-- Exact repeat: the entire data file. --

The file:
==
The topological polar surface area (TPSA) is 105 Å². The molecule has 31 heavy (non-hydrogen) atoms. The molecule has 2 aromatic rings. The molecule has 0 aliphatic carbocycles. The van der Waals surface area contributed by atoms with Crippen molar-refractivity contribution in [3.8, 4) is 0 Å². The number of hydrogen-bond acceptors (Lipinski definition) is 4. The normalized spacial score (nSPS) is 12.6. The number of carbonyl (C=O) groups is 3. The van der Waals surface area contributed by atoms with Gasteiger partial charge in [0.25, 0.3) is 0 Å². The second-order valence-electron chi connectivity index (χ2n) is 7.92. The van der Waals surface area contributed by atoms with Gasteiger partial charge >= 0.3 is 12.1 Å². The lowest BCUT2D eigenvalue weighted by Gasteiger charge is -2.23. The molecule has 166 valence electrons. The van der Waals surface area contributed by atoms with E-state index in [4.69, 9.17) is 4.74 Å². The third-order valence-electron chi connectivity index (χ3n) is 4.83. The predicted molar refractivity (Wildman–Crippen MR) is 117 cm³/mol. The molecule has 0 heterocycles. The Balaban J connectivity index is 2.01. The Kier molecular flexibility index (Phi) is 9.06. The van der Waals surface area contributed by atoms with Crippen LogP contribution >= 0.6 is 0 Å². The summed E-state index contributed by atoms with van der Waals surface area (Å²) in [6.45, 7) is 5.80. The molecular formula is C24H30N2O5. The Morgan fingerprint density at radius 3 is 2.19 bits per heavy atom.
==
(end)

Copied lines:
The topological polar surface area (TPSA) is 105 Å². The molecule has 31 heavy (non-hydrogen) atoms. The molecule has 2 aromatic rings. The molecule has 0 aliphatic carbocycles. The van der Waals surface area contributed by atoms with Crippen molar-refractivity contribution in [3.8, 4) is 0 Å². The number of hydrogen-bond acceptors (Lipinski definition) is 4. The normalized spacial score (nSPS) is 12.6. The number of carbonyl (C=O) groups is 3. The van der Waals surface area contributed by atoms with Gasteiger partial charge in [0.25, 0.3) is 0 Å². The second-order valence-electron chi connectivity index (χ2n) is 7.92. The van der Waals surface area contributed by atoms with Gasteiger partial charge >= 0.3 is 12.1 Å². The lowest BCUT2D eigenvalue weighted by Gasteiger charge is -2.23. The molecule has 166 valence electrons. The van der Waals surface area contributed by atoms with E-state index in [4.69, 9.17) is 4.74 Å². The third-order valence-electron chi connectivity index (χ3n) is 4.83. The predicted molar refractivity (Wildman–Crippen MR) is 117 cm³/mol. The molecule has 0 heterocycles. The Balaban J connectivity index is 2.01. The Kier molecular flexibility index (Phi) is 9.06. The van der Waals surface area contributed by atoms with Crippen LogP contribution >= 0.6 is 0 Å². The summed E-state index contributed by atoms with van der Waals surface area (Å²) in [6.45, 7) is 5.80. The molecular formula is C24H30N2O5. The Morgan fingerprint density at radius 3 is 2.19 bits per heavy atom.